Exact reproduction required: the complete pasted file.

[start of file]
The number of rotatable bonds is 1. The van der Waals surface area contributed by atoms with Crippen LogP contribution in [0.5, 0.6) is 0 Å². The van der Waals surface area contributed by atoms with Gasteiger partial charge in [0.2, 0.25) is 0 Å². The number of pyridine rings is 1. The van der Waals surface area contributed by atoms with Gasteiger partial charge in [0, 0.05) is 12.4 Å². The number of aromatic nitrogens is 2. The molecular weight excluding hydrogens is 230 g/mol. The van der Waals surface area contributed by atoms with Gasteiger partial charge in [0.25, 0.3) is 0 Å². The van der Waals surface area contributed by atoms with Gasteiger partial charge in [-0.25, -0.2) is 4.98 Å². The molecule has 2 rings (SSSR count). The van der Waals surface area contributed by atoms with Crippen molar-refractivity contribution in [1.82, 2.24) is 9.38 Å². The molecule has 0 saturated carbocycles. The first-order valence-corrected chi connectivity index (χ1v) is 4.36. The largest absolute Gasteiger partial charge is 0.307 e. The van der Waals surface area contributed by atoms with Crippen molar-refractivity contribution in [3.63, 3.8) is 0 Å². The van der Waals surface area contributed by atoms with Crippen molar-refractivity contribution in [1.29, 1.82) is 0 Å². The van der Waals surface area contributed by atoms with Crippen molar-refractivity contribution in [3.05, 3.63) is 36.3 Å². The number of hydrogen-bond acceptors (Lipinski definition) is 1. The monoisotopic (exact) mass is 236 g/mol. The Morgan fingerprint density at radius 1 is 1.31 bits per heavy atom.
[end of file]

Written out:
The number of rotatable bonds is 1. The van der Waals surface area contributed by atoms with Crippen LogP contribution in [0.5, 0.6) is 0 Å². The van der Waals surface area contributed by atoms with Gasteiger partial charge in [0.2, 0.25) is 0 Å². The number of pyridine rings is 1. The van der Waals surface area contributed by atoms with Gasteiger partial charge in [0, 0.05) is 12.4 Å². The number of aromatic nitrogens is 2. The molecular weight excluding hydrogens is 230 g/mol. The van der Waals surface area contributed by atoms with Gasteiger partial charge in [0.25, 0.3) is 0 Å². The van der Waals surface area contributed by atoms with Gasteiger partial charge in [-0.25, -0.2) is 4.98 Å². The molecule has 2 rings (SSSR count). The van der Waals surface area contributed by atoms with Crippen molar-refractivity contribution in [1.82, 2.24) is 9.38 Å². The molecule has 0 saturated carbocycles. The first-order valence-corrected chi connectivity index (χ1v) is 4.36. The largest absolute Gasteiger partial charge is 0.307 e. The van der Waals surface area contributed by atoms with Crippen molar-refractivity contribution in [3.63, 3.8) is 0 Å². The van der Waals surface area contributed by atoms with Crippen molar-refractivity contribution in [1.29, 1.82) is 0 Å². The van der Waals surface area contributed by atoms with Crippen molar-refractivity contribution in [3.05, 3.63) is 36.3 Å². The number of hydrogen-bond acceptors (Lipinski definition) is 1. The monoisotopic (exact) mass is 236 g/mol. The Morgan fingerprint density at radius 1 is 1.31 bits per heavy atom.